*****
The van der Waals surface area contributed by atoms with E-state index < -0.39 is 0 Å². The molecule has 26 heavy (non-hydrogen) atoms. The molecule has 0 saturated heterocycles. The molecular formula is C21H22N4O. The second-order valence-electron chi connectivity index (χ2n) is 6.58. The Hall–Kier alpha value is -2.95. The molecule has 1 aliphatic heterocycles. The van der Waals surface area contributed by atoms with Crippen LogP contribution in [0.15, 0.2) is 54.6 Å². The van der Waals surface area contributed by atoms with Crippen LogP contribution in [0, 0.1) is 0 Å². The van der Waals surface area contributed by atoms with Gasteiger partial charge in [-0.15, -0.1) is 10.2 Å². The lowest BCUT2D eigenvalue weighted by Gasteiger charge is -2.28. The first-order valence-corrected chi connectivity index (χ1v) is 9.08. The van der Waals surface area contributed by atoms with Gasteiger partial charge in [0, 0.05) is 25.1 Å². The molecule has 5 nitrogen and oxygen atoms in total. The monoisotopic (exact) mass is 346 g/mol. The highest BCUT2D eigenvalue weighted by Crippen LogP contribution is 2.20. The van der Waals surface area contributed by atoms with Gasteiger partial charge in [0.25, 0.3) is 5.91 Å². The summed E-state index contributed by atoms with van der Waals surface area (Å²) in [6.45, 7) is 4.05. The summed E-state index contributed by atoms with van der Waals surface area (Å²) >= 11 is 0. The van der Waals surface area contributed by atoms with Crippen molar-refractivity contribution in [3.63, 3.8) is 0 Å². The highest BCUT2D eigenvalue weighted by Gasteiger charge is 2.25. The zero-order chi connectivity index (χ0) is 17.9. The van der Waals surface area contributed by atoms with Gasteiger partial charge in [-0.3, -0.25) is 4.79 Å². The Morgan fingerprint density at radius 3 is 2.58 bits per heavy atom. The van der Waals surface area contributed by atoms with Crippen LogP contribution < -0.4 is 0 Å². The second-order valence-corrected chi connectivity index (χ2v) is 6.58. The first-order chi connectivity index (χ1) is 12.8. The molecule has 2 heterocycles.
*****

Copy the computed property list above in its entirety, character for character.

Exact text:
The van der Waals surface area contributed by atoms with E-state index < -0.39 is 0 Å². The molecule has 26 heavy (non-hydrogen) atoms. The molecule has 0 saturated heterocycles. The molecular formula is C21H22N4O. The second-order valence-electron chi connectivity index (χ2n) is 6.58. The Hall–Kier alpha value is -2.95. The molecule has 1 aliphatic heterocycles. The van der Waals surface area contributed by atoms with Crippen LogP contribution in [0.15, 0.2) is 54.6 Å². The van der Waals surface area contributed by atoms with Crippen LogP contribution in [0, 0.1) is 0 Å². The van der Waals surface area contributed by atoms with Gasteiger partial charge in [-0.15, -0.1) is 10.2 Å². The lowest BCUT2D eigenvalue weighted by Gasteiger charge is -2.28. The first-order valence-corrected chi connectivity index (χ1v) is 9.08. The van der Waals surface area contributed by atoms with Gasteiger partial charge in [0, 0.05) is 25.1 Å². The molecule has 5 nitrogen and oxygen atoms in total. The monoisotopic (exact) mass is 346 g/mol. The highest BCUT2D eigenvalue weighted by Crippen LogP contribution is 2.20. The van der Waals surface area contributed by atoms with Gasteiger partial charge in [0.25, 0.3) is 5.91 Å². The summed E-state index contributed by atoms with van der Waals surface area (Å²) in [6.45, 7) is 4.05. The summed E-state index contributed by atoms with van der Waals surface area (Å²) >= 11 is 0. The van der Waals surface area contributed by atoms with Crippen molar-refractivity contribution in [3.63, 3.8) is 0 Å². The highest BCUT2D eigenvalue weighted by Gasteiger charge is 2.25. The zero-order chi connectivity index (χ0) is 17.9. The van der Waals surface area contributed by atoms with Gasteiger partial charge in [-0.3, -0.25) is 4.79 Å². The Morgan fingerprint density at radius 3 is 2.58 bits per heavy atom. The van der Waals surface area contributed by atoms with Crippen LogP contribution < -0.4 is 0 Å². The second-order valence-corrected chi connectivity index (χ2v) is 6.58. The first-order chi connectivity index (χ1) is 12.8. The molecule has 2 heterocycles.